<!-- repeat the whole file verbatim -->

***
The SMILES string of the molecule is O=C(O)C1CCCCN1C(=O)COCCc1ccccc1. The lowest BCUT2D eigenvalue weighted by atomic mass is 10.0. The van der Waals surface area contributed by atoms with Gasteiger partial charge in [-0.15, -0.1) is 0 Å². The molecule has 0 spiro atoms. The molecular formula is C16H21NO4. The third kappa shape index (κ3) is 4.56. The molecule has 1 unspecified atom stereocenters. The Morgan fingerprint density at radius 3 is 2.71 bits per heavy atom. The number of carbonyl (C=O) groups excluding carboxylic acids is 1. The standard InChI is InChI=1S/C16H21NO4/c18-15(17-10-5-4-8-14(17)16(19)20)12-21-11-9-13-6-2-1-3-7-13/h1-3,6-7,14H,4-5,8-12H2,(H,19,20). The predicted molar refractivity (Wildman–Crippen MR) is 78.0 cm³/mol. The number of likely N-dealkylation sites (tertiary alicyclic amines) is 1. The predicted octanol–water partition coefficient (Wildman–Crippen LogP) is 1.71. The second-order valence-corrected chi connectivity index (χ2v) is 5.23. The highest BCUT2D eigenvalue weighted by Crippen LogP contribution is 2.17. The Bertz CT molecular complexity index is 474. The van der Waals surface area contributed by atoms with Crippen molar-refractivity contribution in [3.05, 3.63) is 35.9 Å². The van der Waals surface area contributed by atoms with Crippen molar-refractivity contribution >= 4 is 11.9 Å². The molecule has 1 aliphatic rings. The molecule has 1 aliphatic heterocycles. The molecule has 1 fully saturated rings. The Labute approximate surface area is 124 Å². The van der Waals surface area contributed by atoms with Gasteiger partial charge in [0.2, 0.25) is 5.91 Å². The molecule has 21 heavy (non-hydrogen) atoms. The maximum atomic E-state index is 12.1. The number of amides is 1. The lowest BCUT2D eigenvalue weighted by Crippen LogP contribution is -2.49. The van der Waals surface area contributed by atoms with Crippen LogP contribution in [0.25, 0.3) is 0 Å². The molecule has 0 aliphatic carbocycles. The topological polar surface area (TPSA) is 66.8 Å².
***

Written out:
The SMILES string of the molecule is O=C(O)C1CCCCN1C(=O)COCCc1ccccc1. The lowest BCUT2D eigenvalue weighted by atomic mass is 10.0. The van der Waals surface area contributed by atoms with Gasteiger partial charge in [-0.15, -0.1) is 0 Å². The molecule has 0 spiro atoms. The molecular formula is C16H21NO4. The third kappa shape index (κ3) is 4.56. The molecule has 1 unspecified atom stereocenters. The Morgan fingerprint density at radius 3 is 2.71 bits per heavy atom. The number of carbonyl (C=O) groups excluding carboxylic acids is 1. The standard InChI is InChI=1S/C16H21NO4/c18-15(17-10-5-4-8-14(17)16(19)20)12-21-11-9-13-6-2-1-3-7-13/h1-3,6-7,14H,4-5,8-12H2,(H,19,20). The predicted molar refractivity (Wildman–Crippen MR) is 78.0 cm³/mol. The number of likely N-dealkylation sites (tertiary alicyclic amines) is 1. The predicted octanol–water partition coefficient (Wildman–Crippen LogP) is 1.71. The second-order valence-corrected chi connectivity index (χ2v) is 5.23. The highest BCUT2D eigenvalue weighted by Crippen LogP contribution is 2.17. The Bertz CT molecular complexity index is 474. The van der Waals surface area contributed by atoms with Crippen molar-refractivity contribution in [3.05, 3.63) is 35.9 Å². The van der Waals surface area contributed by atoms with Crippen molar-refractivity contribution >= 4 is 11.9 Å². The molecule has 1 aliphatic rings. The molecule has 1 aliphatic heterocycles. The molecule has 1 fully saturated rings. The Labute approximate surface area is 124 Å². The van der Waals surface area contributed by atoms with Gasteiger partial charge in [0.2, 0.25) is 5.91 Å². The molecule has 21 heavy (non-hydrogen) atoms. The maximum atomic E-state index is 12.1. The number of amides is 1. The lowest BCUT2D eigenvalue weighted by Crippen LogP contribution is -2.49. The van der Waals surface area contributed by atoms with Crippen LogP contribution in [0.25, 0.3) is 0 Å². The molecule has 0 aliphatic carbocycles. The topological polar surface area (TPSA) is 66.8 Å².